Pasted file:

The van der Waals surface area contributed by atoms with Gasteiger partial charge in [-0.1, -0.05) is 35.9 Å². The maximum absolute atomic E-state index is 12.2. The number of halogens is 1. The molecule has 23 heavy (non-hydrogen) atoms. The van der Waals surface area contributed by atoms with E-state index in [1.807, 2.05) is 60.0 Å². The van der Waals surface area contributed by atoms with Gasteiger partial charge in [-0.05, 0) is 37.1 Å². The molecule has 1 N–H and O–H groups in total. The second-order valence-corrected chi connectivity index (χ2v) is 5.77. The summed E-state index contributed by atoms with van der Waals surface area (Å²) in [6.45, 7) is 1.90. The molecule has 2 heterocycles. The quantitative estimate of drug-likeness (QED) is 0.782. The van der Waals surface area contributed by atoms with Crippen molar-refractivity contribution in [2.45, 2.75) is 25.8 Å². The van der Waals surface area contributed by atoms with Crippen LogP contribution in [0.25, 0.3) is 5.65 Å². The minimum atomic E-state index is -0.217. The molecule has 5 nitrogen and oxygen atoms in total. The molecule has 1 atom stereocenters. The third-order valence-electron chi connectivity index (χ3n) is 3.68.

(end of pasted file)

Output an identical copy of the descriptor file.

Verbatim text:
The van der Waals surface area contributed by atoms with Gasteiger partial charge in [-0.1, -0.05) is 35.9 Å². The maximum absolute atomic E-state index is 12.2. The number of halogens is 1. The molecule has 23 heavy (non-hydrogen) atoms. The van der Waals surface area contributed by atoms with E-state index in [1.807, 2.05) is 60.0 Å². The van der Waals surface area contributed by atoms with Gasteiger partial charge in [-0.05, 0) is 37.1 Å². The molecule has 1 N–H and O–H groups in total. The second-order valence-corrected chi connectivity index (χ2v) is 5.77. The summed E-state index contributed by atoms with van der Waals surface area (Å²) in [6.45, 7) is 1.90. The molecule has 2 heterocycles. The quantitative estimate of drug-likeness (QED) is 0.782. The van der Waals surface area contributed by atoms with Crippen molar-refractivity contribution in [2.45, 2.75) is 25.8 Å². The van der Waals surface area contributed by atoms with Crippen LogP contribution in [0.25, 0.3) is 5.65 Å². The minimum atomic E-state index is -0.217. The molecule has 5 nitrogen and oxygen atoms in total. The molecule has 1 atom stereocenters. The third-order valence-electron chi connectivity index (χ3n) is 3.68.